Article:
Diebler’s Three May Hold the Key
By Brandon Castel
COLUMBUS, Ohio — Jon Diebler may hold the key to Ohio State’s national title hopes in the palm of his hand.
Although the Buckeyes have an array of lethal scoring threats at their disposal, including National Freshman of the Year Jared Sullinger, history would suggest their fate is tied directly to their sharp-shooting senior.
Photo by Dan Harker
The school’s all-time leading three-point shooter has also been one of the most efficient scorers in the country this season. Of his 276 shot attempts this season, 220 of them have come from behind the arc, where is he is shooting 50 percent for the year.
What is even more impressive is that only two players from the Big Ten—Northwestern’s Michael Thompson and Penn State’s Talor Battle—attempted more shots from behind the arc. Diebler had a stretch where he hit 17 of 20 from long-range in early March, and has now scored double-digits in 11-straight games.
That includes all three games in the Big Ten Tournament and both games on opening weekend of the NCAA Tournament. He has hit 14 of his last 29 shots from outside, but the Buckeyes will need him to stay hot if they hope to get past Kentucky Friday night, and eventually to Houston for the Final Four.
If he doesn’t, history would suggest the Buckeyes will have a hard time advancing much further in this year’s tournament.
In Ohio State’s last two postseason losses, including the one to Tennessee in last year’s Sweet 16, Diebler has been ice-old from behind the arc. After scoring a combined 43 points against UC Santa Barbara and Georgia Tech on the opening weekend of the tournament, Diebler was just 1-for-8 from the floor (1-7 behind the arc) in Ohio State’s 76-73 loss to the Volunteers.
That performance came one year after Diebler went 2-for-11 from three in a double-overtime loss to Siena in the first round of the 2008-09 NCAA Tournament.
It certainly isn’t fair to put these two losses on Diebler’s shoulders. With David Lighty out, William Buford, P.J. Hill and Jeremie Simmons combined to shoot 3-for-12 from long distance in that Siena game. Given that, it’s amazing the Buckeyes were able to force two overtimes.
Last year, they simply got out-rebounded and out-hustled on both ends of the floor by Tennessee, but Diebler’s cold shooting night certainly didn’t help. Had he gone 3-for-7 instead of 1-for-7, the Buckeyes theoretically win the game 79-73.
Ohio State certainly has other scoring options if Diebler has an off night, especially if Lighty is playing well offensively. Sullinger carries a lot of the load inside and Buford is more than capable of knocking down shots from the outside, but the correlation between Diebler’s success rate and that of Ohio State’s is a bit staggering.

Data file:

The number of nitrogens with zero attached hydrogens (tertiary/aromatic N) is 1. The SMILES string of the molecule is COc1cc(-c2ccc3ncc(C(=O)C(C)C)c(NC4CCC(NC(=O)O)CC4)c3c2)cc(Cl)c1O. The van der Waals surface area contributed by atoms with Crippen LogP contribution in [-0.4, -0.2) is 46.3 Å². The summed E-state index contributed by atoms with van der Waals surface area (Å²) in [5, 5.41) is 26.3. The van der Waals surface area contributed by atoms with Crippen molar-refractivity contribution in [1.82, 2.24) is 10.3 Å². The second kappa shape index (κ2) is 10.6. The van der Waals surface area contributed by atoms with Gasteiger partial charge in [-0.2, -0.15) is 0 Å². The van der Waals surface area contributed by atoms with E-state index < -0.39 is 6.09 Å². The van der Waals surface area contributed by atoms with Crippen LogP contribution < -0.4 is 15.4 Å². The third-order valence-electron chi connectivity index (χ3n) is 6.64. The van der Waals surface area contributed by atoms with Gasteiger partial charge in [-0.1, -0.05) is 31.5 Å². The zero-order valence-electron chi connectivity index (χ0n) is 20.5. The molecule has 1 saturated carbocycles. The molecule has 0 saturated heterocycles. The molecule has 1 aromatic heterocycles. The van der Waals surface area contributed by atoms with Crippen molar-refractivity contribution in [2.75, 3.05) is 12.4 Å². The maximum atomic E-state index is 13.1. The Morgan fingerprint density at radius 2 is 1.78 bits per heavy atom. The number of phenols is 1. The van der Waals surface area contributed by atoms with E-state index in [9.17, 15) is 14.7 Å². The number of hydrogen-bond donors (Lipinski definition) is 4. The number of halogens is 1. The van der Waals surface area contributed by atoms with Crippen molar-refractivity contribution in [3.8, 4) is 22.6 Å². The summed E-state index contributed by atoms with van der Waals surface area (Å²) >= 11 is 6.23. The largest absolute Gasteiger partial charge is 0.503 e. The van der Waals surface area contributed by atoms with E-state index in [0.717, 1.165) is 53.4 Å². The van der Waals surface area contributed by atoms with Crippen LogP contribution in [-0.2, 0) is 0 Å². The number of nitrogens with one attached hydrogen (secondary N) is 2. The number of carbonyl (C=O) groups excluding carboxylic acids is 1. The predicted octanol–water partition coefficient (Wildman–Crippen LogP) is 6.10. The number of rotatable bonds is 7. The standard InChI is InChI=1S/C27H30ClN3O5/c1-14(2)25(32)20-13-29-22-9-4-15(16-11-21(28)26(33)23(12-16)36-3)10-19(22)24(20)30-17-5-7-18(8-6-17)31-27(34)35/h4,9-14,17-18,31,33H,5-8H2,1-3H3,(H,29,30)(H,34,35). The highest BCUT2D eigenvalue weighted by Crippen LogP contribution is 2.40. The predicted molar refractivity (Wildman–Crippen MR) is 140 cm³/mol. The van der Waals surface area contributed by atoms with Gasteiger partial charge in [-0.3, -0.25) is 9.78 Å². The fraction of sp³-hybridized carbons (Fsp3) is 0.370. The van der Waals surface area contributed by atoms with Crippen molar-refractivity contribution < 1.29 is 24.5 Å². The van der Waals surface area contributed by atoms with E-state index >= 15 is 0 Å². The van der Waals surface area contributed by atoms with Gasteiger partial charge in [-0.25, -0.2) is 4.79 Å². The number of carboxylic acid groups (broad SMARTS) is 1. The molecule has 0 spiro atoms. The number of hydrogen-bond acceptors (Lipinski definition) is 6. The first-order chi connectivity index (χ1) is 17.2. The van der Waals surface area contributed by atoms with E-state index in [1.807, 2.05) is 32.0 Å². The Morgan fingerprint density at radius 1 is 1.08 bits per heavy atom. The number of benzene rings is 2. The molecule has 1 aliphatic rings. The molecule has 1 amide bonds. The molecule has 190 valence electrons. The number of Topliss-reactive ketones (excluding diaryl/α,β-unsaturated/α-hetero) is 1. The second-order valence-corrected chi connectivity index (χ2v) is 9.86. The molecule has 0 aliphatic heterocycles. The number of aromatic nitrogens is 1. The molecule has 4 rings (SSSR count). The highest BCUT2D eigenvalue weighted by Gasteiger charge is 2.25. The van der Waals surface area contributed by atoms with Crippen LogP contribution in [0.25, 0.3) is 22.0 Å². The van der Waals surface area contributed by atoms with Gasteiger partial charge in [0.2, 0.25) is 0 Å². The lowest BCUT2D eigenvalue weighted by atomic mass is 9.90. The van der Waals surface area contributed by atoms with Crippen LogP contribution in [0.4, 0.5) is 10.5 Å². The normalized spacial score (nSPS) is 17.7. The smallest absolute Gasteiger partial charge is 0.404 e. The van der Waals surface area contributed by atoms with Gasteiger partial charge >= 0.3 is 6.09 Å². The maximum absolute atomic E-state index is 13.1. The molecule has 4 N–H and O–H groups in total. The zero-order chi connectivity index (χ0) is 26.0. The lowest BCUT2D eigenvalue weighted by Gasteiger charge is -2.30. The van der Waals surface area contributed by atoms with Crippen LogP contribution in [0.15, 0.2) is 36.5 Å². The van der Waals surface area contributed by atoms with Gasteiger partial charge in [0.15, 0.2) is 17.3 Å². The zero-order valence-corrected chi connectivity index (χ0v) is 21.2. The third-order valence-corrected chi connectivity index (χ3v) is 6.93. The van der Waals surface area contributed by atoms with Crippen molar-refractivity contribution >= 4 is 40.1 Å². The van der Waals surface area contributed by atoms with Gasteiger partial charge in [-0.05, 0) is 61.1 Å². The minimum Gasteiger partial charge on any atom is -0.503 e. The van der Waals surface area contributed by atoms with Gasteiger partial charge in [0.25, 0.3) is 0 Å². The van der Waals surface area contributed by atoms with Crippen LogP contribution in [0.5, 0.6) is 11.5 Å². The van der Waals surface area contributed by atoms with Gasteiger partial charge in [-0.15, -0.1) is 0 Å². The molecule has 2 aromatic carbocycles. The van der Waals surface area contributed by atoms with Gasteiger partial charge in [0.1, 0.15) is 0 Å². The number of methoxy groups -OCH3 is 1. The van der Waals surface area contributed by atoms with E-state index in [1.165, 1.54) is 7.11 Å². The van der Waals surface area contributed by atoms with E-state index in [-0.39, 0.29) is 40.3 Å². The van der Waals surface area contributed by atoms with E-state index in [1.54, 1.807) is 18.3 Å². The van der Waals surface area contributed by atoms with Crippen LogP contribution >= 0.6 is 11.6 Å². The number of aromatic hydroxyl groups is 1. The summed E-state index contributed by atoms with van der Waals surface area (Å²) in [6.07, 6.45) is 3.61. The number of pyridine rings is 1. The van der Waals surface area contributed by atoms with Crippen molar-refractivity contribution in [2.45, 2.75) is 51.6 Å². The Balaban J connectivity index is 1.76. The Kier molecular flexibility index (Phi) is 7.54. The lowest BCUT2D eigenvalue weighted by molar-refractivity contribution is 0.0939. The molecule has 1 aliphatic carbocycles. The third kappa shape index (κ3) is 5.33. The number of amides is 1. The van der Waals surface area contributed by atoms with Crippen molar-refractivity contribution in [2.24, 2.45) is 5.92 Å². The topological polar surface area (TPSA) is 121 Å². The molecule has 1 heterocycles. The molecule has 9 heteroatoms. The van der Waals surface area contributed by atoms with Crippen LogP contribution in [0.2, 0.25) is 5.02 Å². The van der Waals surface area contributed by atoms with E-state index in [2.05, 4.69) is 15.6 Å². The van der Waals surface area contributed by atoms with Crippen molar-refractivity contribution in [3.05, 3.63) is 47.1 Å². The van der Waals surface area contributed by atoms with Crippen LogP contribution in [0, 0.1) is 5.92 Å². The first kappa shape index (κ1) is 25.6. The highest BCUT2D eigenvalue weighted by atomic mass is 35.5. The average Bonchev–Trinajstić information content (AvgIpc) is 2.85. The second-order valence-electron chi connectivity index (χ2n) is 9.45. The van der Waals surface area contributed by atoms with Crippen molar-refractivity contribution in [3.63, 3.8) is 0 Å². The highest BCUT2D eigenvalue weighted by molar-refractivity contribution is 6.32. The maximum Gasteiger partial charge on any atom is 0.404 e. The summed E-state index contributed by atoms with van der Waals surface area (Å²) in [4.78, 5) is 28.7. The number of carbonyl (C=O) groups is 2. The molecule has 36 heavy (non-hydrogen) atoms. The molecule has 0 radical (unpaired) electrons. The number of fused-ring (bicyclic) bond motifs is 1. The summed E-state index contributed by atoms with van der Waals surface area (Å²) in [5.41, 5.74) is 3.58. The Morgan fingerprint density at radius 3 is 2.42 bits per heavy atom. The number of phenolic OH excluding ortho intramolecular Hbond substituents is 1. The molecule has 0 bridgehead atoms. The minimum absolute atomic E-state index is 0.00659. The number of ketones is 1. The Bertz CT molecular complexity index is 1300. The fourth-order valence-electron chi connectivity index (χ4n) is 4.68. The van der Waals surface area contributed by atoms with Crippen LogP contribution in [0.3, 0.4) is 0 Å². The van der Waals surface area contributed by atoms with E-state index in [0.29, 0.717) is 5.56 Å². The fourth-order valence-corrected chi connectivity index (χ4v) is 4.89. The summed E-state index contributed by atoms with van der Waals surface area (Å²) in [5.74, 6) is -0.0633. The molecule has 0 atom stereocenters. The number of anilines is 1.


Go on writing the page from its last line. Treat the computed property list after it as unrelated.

Over the last two years, Diebler has shot 49 percent from the floor and 47.8 percent from behind the arc in Ohio States. In losses, however, Diebler shoots only 33.7 percent from the floor and 30.8 percent from outside.
That’s not an indictment of Diebler, because the Buckeyes have won (63) a whole lot more than they have lost (10) since that Siena game, but it paints a clear picture of how much Ohio State relies on his outside shooting.
Especially in big games.
The Buckeyes have proven they can withstand off shooting nights from both Buford and Lighty, but it is rare that they escape a big game with a win if Diebler is misfiring on his threes.
Ohio State did survive at Florida State earlier this year when Diebler went 2-for-10 behind the arc, but only because their defense held the Seminoles to a season-low 44 points. Diebler also did a good job of getting to the free throw line five times in that game, but the Buckeyes had only 58 points, which isn’t going to win a whole lot of the time.
They weren’t as fortunate last season in losses to North Carolina, Butler, and Wisconsin. Diebler had 17 points against the Tar Heels in New York, but shot just 3-for-10 from behind the arc and the Buckeyes lost 77-73. He was 1-of-4 on threes in a 74-66 loss at Butler and 1-of-5 in a 65-43 loss at Wisconsin.
Diebler lit it up during the 2010 postseason, averaging 14.7 points per game during the Big Ten Tournament and 21.5 points during the first two games of the NCAA Tournament. He had knocked down 22 of his 47 threes in the post season before hitting the skids against Tennessee.
He is putting up similar numbers in this postseason, despite the fact he was just 1-for-5 behind the arc against Northwestern in the opening round of the Big Ten Tournament. As a result, the Wildcats took Ohio State to overtime.
If the Buckeyes want to avoid a similar, or worse, fate Friday night, they had better hope Diebler is on.
Diebler’s Post-Season History at a Glance
2011 NCAA (2 wins): 13.5 ppg, 8-18 FG, 8-16 3PT, 3.5 ast, 3.5 reb
2011 BTT (3 wins): 14.7 ppg, 15-30 FG, 7-18 3PT, 1.7 ast, 4.7 reb
2010 NCAA Loss to Tenn: 3 pts, 1-8 FG, 1-7 3PT, 0 ast, 0 reb
2010 NCAA (2 wins): 21.5 ppg, 14-26 FG, 11-22 3PT, 1.5 ast, 1.5 reb
2010 BTT (3 wins): 14.7ppg, 14-30 FG, 11-25 3PT, 0.7 ast, 1.5 reb
2009 NCAA loss to Siena: 6 pts, 2-12 FG, 2-11 3PT, 6 reb, 2 ast
2009 BTT loss to Purdue: 15 pts, 5-12 FG, 5-10 3PT, 2 ast, 4 reb
2009 BTT (2 wins): 11.5 ppg, 7-17 FG, 5-12 3PT, 2 ast, 4.5 reb
2008 NIT (5 wins): 15 min/pg, 4.6 ppg, 6-18 FG, 4-13 3PT, 1.7 ast, 2.4 reb
2008 BTT loss to MSU: 4 min, 0pts, 0-1 FG, 0-1 3PT, 0 ast, 1 reb
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